Makoto Imai, Naoki Urushihata, Hideki Tanemura, Yukinobu Tajima, Hideaki Goto, Koichiro Mizoguchi and Junichi Murakami of Japan for determining the ideal density of airborne wasabi — a pungent horseradish — to awaken sleeping people and for applying this knowledge to invent a wasabi fire alarm.


2 thoughts on “Recap 10-3-11

  1. It’s very interesting how US fundamental remain okay, but the capital markets seem to be pricing in a recession. In particular if you look at EM – fundamentally they continue to grow, but over the past several months their currencies and capital markets have been hammerered.

    In order for there to be a true recession in the US, companies would have cut-back – but that hasn’t happened, and most likely won’t as companies are already lean and de-levered – ex the financial sector. If you accept that line of thought, then there shouldn’t be layoffs – but I suspect companies will also be reluctant to hire which inevitably pushes the unemployment rate up as a new crop of employable individuals enter the market each year. Do you agree with this line of thought?

    Fundamentals aside, CDS levels on the broker dealers look downright scary. I’m very much in fear of the market pushing a major American broker dealer over the edge – not sure what the consequences of that would be. What are the implicaitons of this?

    1. Hi P –
      I agree that the probability of a painful recession in the US is quite low, for the reasons you cited. However, the UE rate may increase a bit faster or more than expected the small & medium businesses create and let go an outsized number of jobs, even relative to their total weight in the economy. As a result, sudden tightening of credit may well have an outsized impact.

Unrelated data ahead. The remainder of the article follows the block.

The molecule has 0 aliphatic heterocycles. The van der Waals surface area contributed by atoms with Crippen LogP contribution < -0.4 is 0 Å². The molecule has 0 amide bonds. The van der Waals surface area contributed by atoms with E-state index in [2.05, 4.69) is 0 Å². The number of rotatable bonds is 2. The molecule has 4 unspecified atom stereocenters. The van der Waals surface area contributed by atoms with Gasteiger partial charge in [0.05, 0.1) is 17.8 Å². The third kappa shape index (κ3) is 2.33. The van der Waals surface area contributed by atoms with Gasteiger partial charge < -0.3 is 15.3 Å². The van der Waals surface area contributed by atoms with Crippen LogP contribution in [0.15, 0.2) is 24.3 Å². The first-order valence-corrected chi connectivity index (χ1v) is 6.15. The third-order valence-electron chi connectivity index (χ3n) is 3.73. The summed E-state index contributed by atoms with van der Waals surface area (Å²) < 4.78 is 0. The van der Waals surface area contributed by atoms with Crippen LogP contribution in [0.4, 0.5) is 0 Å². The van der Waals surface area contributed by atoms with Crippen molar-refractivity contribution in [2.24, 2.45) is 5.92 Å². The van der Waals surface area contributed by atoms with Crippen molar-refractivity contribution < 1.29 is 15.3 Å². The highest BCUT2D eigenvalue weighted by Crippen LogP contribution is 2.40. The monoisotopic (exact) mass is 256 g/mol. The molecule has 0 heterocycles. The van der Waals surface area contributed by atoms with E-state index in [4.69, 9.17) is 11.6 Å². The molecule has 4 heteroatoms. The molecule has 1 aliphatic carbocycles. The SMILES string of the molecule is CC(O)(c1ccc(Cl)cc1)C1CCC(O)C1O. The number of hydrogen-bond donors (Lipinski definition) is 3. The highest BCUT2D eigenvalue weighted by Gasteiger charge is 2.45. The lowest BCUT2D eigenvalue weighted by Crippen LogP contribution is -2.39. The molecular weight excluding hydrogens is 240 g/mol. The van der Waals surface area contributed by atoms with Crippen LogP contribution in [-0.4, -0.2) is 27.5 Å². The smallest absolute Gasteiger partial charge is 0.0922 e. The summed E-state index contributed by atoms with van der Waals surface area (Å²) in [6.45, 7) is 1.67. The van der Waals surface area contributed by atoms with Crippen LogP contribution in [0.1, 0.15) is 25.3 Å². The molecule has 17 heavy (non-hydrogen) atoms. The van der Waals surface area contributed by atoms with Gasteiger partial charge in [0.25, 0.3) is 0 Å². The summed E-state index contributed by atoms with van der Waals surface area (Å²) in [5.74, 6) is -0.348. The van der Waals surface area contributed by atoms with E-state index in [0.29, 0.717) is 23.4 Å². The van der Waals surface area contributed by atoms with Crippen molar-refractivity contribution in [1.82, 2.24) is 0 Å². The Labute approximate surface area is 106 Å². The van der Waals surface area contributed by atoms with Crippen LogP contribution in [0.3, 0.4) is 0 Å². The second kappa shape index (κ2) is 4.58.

US financial CDS price action is certainly scary. I am less sure, however, that any will fail and if they do, whether unsecured creditors will be impacted. The liquidity position as well as aggregate exposures to the EU all look manageable. And as bad as the political situation is now, especially with respect to the banks, I believe both Geithner and Bernanke will act aggressively to prevent a disorderly default of any US broker dealer, although it is quite likely that equity holders will be wiped out. The only way the market can force a broker dealer default is via a liquidity crisis, and the bank’ low leverage levels and the Fed’s discount window effectively limit this risk, IMO.

      I think even if a broker dealer does go, we will not get to 2008 type levels, because people have taken some steps to prepare for it. Like you said, corporate balance sheets are flush, which means the trade disruptions we saw in 2008 will be much more muted. Recourse leverage across the system is much reduced, and a number of central bank liquidity provisions remain in place to make sure solvent financial institutions have access to liquidity.

      That’s my 2 cents, anyway.